In 2030, a scientist and politician named Ramón Salamander disappeared under mysterious circumstances. Salamander had been wildly popular, internationally lionised for saving humanity from starvation with his Sun-catcher system. It was only after he vanished that the World Zones organization – successor to the United Nations – discovered that he had been planning a coup to install himself as world dictator when he went missing. The scandal almost broke the WZO apart, and the clean up and the unravelling of Salamander’s various schemes and criminal conspiracies took years.
One of those conspiracies involved the theft of art treasures on an almost industrial scale. Salamander was a man who liked the best of everything, and his agents had stolen pieces from some of the greatest galleries in the world – including the Louvre and the British National Gallery – replacing them with fakes. Most of the pieces were eventually recovered from Salamander’s various palaces, but a few of them were never found, including the thrones of Pedro II of Brazil and John VI of Portugal, both of which were taken from the Museu Histórico Nacional in Rio de Janeiro.
One of Salamander’s most capable agents was his unacknowledged illegitimate daughter, Narella Drakos. Narella’s mother was Maria Drakos, an immensely wealthy Greek shipping tycoon, and Narella was a fixture of Europe’s rich set. She cultivated a reputation as a beautiful, twentysomething airhead with a habit of falling in love with the wrong men – usually two or three times a week. A prominent gossip columnist in the 2020’s once said that she had “a giggle that could drive Mother Theresa homicidal”.
Beneath her act, Narella had inherited her father’s scientific and organizational brilliance in full measure, as well as his ruthlessness, but she lacked his ambition. To her, the human race was a source of diversion, not an object of conquest. She thoroughly enjoyed the challenge of leading his exclusive cabal of art thieves, thwarting the best security systems in the world and stealing its most carefully guarded treasures with nobody any the wiser. She vanished in 2031, just before the WZO uncovered her activities, and became something of a cause célèbre in the decades that followed.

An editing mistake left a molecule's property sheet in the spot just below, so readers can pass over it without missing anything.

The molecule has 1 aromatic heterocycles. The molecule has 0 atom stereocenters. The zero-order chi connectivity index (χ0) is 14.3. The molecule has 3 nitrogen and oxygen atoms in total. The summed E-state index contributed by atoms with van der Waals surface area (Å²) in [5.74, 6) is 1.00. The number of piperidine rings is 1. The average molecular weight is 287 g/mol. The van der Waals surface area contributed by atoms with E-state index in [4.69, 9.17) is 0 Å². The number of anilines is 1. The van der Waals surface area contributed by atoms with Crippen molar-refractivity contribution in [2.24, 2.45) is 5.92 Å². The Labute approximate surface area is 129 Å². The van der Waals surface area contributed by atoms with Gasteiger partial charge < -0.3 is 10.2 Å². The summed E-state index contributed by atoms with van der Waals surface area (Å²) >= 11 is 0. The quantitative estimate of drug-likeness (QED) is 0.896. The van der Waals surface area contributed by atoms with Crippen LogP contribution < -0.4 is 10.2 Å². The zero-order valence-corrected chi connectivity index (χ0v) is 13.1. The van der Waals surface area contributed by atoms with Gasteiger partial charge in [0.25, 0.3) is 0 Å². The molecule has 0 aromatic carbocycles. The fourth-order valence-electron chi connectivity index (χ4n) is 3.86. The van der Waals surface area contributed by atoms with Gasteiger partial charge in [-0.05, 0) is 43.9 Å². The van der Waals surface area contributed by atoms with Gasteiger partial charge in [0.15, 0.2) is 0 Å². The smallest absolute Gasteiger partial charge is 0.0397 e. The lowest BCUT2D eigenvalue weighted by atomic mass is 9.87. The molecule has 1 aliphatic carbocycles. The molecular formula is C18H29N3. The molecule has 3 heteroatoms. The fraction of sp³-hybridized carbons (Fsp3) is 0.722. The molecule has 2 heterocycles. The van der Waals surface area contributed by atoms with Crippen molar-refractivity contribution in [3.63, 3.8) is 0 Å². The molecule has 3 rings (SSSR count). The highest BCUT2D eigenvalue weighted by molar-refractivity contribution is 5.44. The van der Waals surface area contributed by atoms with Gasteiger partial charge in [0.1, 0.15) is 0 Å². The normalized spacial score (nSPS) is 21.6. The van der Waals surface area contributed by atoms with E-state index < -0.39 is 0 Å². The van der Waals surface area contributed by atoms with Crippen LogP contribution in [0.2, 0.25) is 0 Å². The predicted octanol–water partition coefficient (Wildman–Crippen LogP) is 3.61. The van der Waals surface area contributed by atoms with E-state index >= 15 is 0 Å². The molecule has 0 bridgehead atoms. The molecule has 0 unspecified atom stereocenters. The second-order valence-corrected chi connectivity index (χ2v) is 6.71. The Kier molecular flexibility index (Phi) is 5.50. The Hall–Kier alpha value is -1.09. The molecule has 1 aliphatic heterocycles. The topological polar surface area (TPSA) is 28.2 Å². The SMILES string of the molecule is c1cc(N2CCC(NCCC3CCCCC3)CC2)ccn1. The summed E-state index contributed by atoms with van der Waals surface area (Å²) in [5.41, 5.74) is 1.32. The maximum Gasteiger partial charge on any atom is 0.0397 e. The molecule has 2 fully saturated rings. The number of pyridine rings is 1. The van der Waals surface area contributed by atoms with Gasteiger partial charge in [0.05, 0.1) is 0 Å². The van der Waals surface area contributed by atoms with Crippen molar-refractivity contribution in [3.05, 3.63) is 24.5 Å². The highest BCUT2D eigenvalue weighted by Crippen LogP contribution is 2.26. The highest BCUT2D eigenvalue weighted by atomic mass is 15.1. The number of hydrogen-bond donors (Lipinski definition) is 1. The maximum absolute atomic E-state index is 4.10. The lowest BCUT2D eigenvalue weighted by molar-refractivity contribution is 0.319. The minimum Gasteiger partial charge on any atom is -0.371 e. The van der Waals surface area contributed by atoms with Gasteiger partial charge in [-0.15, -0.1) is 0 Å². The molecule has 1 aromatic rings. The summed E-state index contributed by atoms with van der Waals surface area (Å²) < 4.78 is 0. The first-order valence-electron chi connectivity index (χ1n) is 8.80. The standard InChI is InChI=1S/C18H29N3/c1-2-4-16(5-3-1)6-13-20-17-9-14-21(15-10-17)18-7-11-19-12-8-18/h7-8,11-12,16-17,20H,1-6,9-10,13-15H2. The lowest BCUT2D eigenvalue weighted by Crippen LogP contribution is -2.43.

The year is 2028. The Conquistador is moored off Rio de Janeiro, and Narella Drakos is at the centre of a wild round of partying by the rich set of America and Europe. Under cover of which, she’s quietly casing the Museu Histórico Nacional, planning to steal the thrones of Pedro II and John VI as surprise birthday presents for her father.
Andreas Roth is also in Rio. He plans to find Salamander’s missing cache of treasures, the ones that were never recovered after his disappearance. To do that, he intends to plant customised subspace homing beacons on the two thrones, so that he can track them to wherever Salamander hid them. He’s also evaluating Narella Drakos as a possible recruit for the Alexandrian Society. She’s due to vanish in another three years; history won’t notice her absence. She’ll need some remedial training to bring her up to speed on twenty-seventh century technology, but her abilities would make her an ideal agent.
Then the players’ TARDIS arrives in Rio. If the Doctor is at the controls, they may be aiming for the 2016 Olympics and simply have missed. Another Time Lord with a more reliable TARDIS might simply be a tourist, or actually be looking for Roth.
In any case, as soon as the TARDIS lands, it will register two low-power subspace pulses nearby. The signals don’t contain any information, and they’re too weak to reach further than about Mars; they’re obviously some kind of local homing signal, not an attempt at interstellar communication. But no Earth technology of this era could possibly be generating them.
The players will presumably want to investigate. When they emerge from their TARDIS, they will discover that it’s landed at the top of the Corcovado Mountain, near the statue of Christ the Redeemer. Twilight is starting to fall, and the city, spread out beneath them, is lighting up.
Their TARDIS will be able to supply a tracking device that will lead them in the direction of the homing signal. A K9 unit can do the same job. The signal is coming from a couple of thousand feet below. They can reach the city by using the Corcovado Rack railway or – if the GM wants to add some local allies or even provide a “hook” for introducing a new player character – befriend some of the multitude of tourists visiting the mountain, and beg a lift down.